Nationally Important in the American West
Recognized by the National Park Service in the National Underground Railroad Network to Freedom program and the National Register of Historic Places, the Keeper of the National Register states:
The Topeka Constitutional Convention
In October 1855, forty delegates elected from across the Kansas Terrritory gathered here to write the antislavery Topeka Constitution, also known as the Free State Constitution. In 1856, this passed the U.S. House of Repsentatives, but was prevented from consideration by the proslavery Senate.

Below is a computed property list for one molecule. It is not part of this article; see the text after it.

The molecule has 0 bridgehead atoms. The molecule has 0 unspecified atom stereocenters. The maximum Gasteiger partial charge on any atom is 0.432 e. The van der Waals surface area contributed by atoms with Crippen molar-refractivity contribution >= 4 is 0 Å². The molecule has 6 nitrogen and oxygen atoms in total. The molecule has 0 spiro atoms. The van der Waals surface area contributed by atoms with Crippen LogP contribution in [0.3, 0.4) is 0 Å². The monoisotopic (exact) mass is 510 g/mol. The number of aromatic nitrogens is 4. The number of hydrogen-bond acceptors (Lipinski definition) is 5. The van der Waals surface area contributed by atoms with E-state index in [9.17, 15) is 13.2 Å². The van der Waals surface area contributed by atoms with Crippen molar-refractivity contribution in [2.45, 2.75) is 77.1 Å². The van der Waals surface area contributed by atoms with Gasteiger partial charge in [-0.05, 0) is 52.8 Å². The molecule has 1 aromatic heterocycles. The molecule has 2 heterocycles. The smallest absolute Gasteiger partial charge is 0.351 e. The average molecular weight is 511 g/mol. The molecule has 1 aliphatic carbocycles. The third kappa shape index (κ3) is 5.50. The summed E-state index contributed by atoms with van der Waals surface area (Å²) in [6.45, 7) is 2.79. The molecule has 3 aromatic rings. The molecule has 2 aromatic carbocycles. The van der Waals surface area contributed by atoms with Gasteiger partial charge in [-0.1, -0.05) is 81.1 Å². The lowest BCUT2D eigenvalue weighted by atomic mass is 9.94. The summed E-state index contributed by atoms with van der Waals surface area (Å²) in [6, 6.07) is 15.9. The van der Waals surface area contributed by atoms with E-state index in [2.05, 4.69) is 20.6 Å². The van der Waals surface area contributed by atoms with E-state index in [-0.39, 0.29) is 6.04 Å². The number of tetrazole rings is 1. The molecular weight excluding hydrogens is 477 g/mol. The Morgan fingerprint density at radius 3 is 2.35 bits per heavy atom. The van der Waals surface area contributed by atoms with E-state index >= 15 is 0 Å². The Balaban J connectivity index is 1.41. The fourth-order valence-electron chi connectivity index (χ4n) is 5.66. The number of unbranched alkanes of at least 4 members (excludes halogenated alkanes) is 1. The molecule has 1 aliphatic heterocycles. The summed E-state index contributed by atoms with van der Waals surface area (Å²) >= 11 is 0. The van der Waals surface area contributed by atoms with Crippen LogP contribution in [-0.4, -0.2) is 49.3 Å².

Dispersion of the Free State Legislature
In 1856 on the Fourth of July, four-hundred U.S. Army troops on horseback assembled in front of Constitution Hall. Calling it the most painful duty of his life, Col. Edwin V. Sumner dispersed the legislators.
The Lane Trail to Freedom
This was a free trade route used for escapes to freedom in the North and Canada. Constitution Hall was the "Quartermaster's Depot" on the Kansas Underground Railroad.
Capitol of Kansas, 1863-1869
Constitution Hall was the first Kansas Capitol while the current Statehouse was built five blocks to the south.